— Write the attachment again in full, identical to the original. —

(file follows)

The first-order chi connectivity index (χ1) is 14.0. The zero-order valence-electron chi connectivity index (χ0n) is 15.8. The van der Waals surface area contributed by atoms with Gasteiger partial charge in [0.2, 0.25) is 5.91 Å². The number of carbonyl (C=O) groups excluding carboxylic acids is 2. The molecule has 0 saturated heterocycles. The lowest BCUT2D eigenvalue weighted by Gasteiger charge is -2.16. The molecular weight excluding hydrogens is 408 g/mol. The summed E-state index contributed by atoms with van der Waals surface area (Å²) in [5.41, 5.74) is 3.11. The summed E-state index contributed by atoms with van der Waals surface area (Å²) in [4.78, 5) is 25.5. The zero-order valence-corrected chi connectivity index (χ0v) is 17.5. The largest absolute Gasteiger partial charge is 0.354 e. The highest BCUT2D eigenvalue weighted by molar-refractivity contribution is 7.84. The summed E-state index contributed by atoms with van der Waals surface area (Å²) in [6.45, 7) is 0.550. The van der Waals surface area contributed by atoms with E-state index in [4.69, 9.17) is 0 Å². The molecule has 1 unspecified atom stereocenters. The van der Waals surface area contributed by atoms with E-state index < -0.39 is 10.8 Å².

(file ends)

The first-order chi connectivity index (χ1) is 14.0. The zero-order valence-electron chi connectivity index (χ0n) is 15.8. The van der Waals surface area contributed by atoms with Gasteiger partial charge in [0.2, 0.25) is 5.91 Å². The number of carbonyl (C=O) groups excluding carboxylic acids is 2. The molecule has 0 saturated heterocycles. The lowest BCUT2D eigenvalue weighted by Gasteiger charge is -2.16. The molecular weight excluding hydrogens is 408 g/mol. The summed E-state index contributed by atoms with van der Waals surface area (Å²) in [5.41, 5.74) is 3.11. The summed E-state index contributed by atoms with van der Waals surface area (Å²) in [4.78, 5) is 25.5. The zero-order valence-corrected chi connectivity index (χ0v) is 17.5. The largest absolute Gasteiger partial charge is 0.354 e. The highest BCUT2D eigenvalue weighted by molar-refractivity contribution is 7.84. The summed E-state index contributed by atoms with van der Waals surface area (Å²) in [6.45, 7) is 0.550. The van der Waals surface area contributed by atoms with E-state index in [4.69, 9.17) is 0 Å². The molecule has 1 unspecified atom stereocenters. The van der Waals surface area contributed by atoms with E-state index < -0.39 is 10.8 Å².